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This paper develops a typology of different country governance contexts, in which we propose four broad categories of countries in Sub-Saharan Africa. Our analysis measures the most appropriate methods for helping to create a climate that is receptive to fostering corporate accountability. Our criteria are based on several different factors, none of which is determinative: the natural resources of the country; the country's dependence on one commodity; the corruption level; the stability and accountability of the government; the state of civil society; and the existence of ongoing conflict. Examining these factors together results in measuring not just the country's receptivity to change, but also the means for producing change. At one end of the spectrum, what we label Category 0 countries, are nations with economies and governments that are so poorly managed that there is little multinational investment - sometimes even in the context of lucrative investment opportunities. At the other end lie those countries with acceptable levels of good governance, more developed economies and markets, and with, consequently, a comparatively high level of both domestic and multinational corporate investment. We examine the appropriateness of strategies to apply external or internal pressure in different types of countries. Next, we discuss the affects of applying the proposed intervention strategies to the countries, addressing both short and long-term expected results. We find that in Category 0 countries, with extremely low levels of international investment, strategies should focus on improving governance and overall human welfare, which often could lead to welcoming international corporate investment. Other categories of countries, with greater - and often problematic - international corporate involvement, require different types of approaches.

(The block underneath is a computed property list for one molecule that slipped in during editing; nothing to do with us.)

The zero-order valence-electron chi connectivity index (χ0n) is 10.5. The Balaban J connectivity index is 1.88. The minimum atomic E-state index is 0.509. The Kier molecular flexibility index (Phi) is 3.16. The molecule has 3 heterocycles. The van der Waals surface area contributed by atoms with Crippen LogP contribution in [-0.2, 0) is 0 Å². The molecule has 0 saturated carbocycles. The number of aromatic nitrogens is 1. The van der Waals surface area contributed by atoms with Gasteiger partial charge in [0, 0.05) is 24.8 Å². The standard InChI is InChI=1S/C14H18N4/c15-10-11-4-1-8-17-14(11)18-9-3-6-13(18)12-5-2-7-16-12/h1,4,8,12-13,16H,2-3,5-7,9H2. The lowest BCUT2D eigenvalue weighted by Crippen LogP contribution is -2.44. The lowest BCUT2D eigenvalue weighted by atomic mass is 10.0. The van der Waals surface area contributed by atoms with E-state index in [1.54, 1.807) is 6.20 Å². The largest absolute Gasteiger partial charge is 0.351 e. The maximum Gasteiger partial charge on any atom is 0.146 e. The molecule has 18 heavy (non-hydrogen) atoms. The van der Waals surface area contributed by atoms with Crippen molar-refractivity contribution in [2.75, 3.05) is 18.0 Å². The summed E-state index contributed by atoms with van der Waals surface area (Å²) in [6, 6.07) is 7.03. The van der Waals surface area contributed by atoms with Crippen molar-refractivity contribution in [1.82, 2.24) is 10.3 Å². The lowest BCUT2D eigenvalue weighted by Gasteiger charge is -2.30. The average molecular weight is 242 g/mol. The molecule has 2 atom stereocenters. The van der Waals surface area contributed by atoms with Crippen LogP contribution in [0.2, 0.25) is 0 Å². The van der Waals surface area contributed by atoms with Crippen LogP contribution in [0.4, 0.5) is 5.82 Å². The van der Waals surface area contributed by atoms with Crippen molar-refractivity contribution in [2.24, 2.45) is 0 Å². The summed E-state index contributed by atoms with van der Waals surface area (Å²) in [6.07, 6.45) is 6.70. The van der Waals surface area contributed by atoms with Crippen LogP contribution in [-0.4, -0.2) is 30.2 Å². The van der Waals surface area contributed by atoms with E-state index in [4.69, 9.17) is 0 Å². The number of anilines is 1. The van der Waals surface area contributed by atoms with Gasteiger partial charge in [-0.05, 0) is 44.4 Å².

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GWU Law School Public Law Research Paper No. 124

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